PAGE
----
News / Africa

Zimbabwe Officials Dismiss Report on Diamond Stealing

Reuven Kaufman President of the Diamond Dealers Club of New York (C) talks with Zimbabwean Minister of Mines and Mining Development Obert Mpofu (R) during the Zimbabwean Diamond Conference, Victoria Falls, November 13, 2012.
Reuven Kaufman President of the Diamond Dealers Club of New York (C) talks with Zimbabwean Minister of Mines and Mining Development Obert Mpofu (R) during the Zimbabwean Diamond Conference, Victoria Falls, November 13, 2012.
Zimbabwean officials have dismissed a report by a non-profit group leading the campaign against conflict diamonds. The report says at least $2 billion worth of diamonds have been stolen from the country’s diamond fields and have ended up in the pockets of President Robert Mugabe's ruling circle. 

In a report released Monday, Partnership Africa Canada said Zimbabwe's Marange fields have seen "the biggest plunder of diamonds since Cecil Rhodes," the colonial magnate who exploited South Africa's diamonds more than a century ago.

The Canadian non-profit is a member of the Kimberley Process, the international organization set up to stop the trade in so-called "blood diamonds" - diamonds mined to finance conflict.

On Tuesday, Zimbabwe’s mines minister Obert Mpofu said the report was “nonsensical” and a work of “detractors.”

"The first thing about detractors is: Who do they want to please by raising issues which are only nonsensical? They always run around to do those things," he said. "This is sponsored by their governments who imposed sanctions on us. It is real desperate attempt by people who are criminals just to create a smoke screen.”

A smoke screen to dim Zimbabwe government's conference on the diamond trade here in Victoria Falls, said the minister.

Zimbabwe has some of the world’s biggest diamond deposits. But the gems, discovered just a decade ago, have failed to spark the country's economy, which has yet to fully recover from the deep depression it went through.

At the conference, President Robert Mugabe was mum on the Partnership Africa Canada report, which accused his security and military officials of looting proceeds from diamonds instead of channeling the funds to the treasury.

Mugabe has his own explanation why the diamonds are not lending some sparkle to Zimbabwe’s weak economy.

“Due to the illegal sanctions imposed on the local diamond mining companies, the country has not been able to realize full benefits, particularly from diamonds mined in Marange," said Mugabe. "The diamonds have been marketed at depressed prices owing to a negative buyer perception resulting from these illegal sanctions. I don't know why sanctions are still imposed."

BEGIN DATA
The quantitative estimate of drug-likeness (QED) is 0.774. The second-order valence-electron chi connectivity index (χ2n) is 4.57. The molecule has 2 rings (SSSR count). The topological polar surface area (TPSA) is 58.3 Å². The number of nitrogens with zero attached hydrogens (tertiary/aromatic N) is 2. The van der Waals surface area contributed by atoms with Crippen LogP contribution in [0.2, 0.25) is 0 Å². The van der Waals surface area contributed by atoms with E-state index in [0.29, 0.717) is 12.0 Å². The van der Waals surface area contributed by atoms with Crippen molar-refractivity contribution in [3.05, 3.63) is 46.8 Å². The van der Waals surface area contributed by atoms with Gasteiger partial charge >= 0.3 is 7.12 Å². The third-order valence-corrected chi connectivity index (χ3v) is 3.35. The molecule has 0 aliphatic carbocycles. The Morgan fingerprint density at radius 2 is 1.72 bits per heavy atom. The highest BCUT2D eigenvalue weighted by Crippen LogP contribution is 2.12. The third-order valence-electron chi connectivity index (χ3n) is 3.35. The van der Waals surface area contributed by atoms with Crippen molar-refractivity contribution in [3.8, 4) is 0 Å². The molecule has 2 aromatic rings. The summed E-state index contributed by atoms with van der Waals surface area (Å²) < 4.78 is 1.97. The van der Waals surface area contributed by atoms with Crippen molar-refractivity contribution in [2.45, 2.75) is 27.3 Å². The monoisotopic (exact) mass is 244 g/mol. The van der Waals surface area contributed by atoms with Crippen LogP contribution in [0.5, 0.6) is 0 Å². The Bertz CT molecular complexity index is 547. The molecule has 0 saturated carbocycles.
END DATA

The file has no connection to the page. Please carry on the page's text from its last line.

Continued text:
That is reference to targeted sanctions that Britain, the United States, and other countries imposed on Mugabe and his close associates in 2002 following human rights abuses.

At the conference, officials accused civil society groups of casting a unjustly negative light on what is happening in Zimbabwe. But Shamiso Mtisi, who heads Zimbabwe’s civil society coalition for the Kimberley Process, has some words of advice for officials who expect NGOs to speak only good of their country.

“They normally do not want to listen to the voice of the civil society, which is the voice which resonates well with the community," said Shamiso Mtisi. "It is quite important because we are raising issues around transparency and accountability. ”

Delegates to the Victoria Falls conference were expected to discuss ways of ensuring Zimbabwe's diamonds benefit the economy as a whole, not just a few individuals. But it seems delegates left the two-day conference Tuesday without any solution to the problem.

You May Like

Kurdish Party Pushes Political Gamble to Run in Turkey Poll

HDP announces it will run as political party instead of fielding independent candidates in June election, but faces tough 10 percent threshold More

Twitter Targets Islamic State

New research shows suspending Twitter accounts of Islamic State, its supporters has been effective; group, its backers are facing 'significant pressure,' says terrorism expert More

Video Former Sudan 'Lost Boy' Becomes Chess Master in NYC

Majur Juac made the leap from being a refugee in Africa to a master chess champion in US, where he shares his expertise with students More

Featured Videos

Your JavaScript is turned off or you have an old version of Adobe's Flash Player. Get the latest Flash player.
NASA Monitors Earth’s Vital Signs From Spacei
X
Rosanne Skirble
January 27, 2015 5:05 PM
The U.S. space agency, NASA, is wrapping up its busiest 12-month period in more than a decade, with three missions launched in 2014 and two this month, one in early January and the fifth scheduled for January 29. As VOA’s Rosanne Skirble reports, the instruments being lifted into orbit are focused on Earth’s vital life support systems and how they are responding to a warmer planet.
Video

Video NASA Monitors Earth’s Vital Signs From Space

The U.S. space agency, NASA, is wrapping up its busiest 12-month period in more than a decade, with three missions launched in 2014 and two this month, one in early January and the fifth scheduled for January 29. As VOA’s Rosanne Skirble reports, the instruments being lifted into orbit are focused on Earth’s vital life support systems and how they are responding to a warmer planet.